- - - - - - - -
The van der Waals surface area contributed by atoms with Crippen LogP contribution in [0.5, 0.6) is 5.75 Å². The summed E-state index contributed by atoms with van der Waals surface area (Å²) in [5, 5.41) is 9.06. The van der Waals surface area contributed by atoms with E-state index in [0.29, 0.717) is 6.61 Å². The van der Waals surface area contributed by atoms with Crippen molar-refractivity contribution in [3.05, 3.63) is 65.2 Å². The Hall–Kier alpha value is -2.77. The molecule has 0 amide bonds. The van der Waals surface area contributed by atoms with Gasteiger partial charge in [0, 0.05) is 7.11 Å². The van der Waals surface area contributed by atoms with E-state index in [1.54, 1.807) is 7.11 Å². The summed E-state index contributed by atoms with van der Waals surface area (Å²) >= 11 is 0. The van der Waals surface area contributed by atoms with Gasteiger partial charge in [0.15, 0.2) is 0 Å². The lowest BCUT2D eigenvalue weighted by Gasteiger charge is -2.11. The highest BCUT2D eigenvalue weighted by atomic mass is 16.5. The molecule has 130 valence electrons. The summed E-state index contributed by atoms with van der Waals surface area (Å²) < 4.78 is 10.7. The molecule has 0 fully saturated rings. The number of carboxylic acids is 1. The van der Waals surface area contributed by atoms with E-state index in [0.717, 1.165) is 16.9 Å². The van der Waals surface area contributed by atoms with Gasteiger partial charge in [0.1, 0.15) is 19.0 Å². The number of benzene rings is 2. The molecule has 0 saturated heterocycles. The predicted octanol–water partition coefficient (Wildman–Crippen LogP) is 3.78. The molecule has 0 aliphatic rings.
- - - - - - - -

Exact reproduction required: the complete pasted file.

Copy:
The van der Waals surface area contributed by atoms with Crippen LogP contribution in [0.5, 0.6) is 5.75 Å². The summed E-state index contributed by atoms with van der Waals surface area (Å²) in [5, 5.41) is 9.06. The van der Waals surface area contributed by atoms with E-state index in [0.29, 0.717) is 6.61 Å². The van der Waals surface area contributed by atoms with Crippen molar-refractivity contribution in [3.05, 3.63) is 65.2 Å². The Hall–Kier alpha value is -2.77. The molecule has 0 amide bonds. The van der Waals surface area contributed by atoms with Gasteiger partial charge in [0, 0.05) is 7.11 Å². The van der Waals surface area contributed by atoms with E-state index in [1.54, 1.807) is 7.11 Å². The summed E-state index contributed by atoms with van der Waals surface area (Å²) >= 11 is 0. The van der Waals surface area contributed by atoms with Gasteiger partial charge in [0.15, 0.2) is 0 Å². The lowest BCUT2D eigenvalue weighted by Gasteiger charge is -2.11. The highest BCUT2D eigenvalue weighted by atomic mass is 16.5. The molecule has 130 valence electrons. The summed E-state index contributed by atoms with van der Waals surface area (Å²) < 4.78 is 10.7. The molecule has 0 fully saturated rings. The number of carboxylic acids is 1. The van der Waals surface area contributed by atoms with E-state index in [0.717, 1.165) is 16.9 Å². The van der Waals surface area contributed by atoms with Gasteiger partial charge in [0.1, 0.15) is 19.0 Å². The number of benzene rings is 2. The molecule has 0 saturated heterocycles. The predicted octanol–water partition coefficient (Wildman–Crippen LogP) is 3.78. The molecule has 0 aliphatic rings.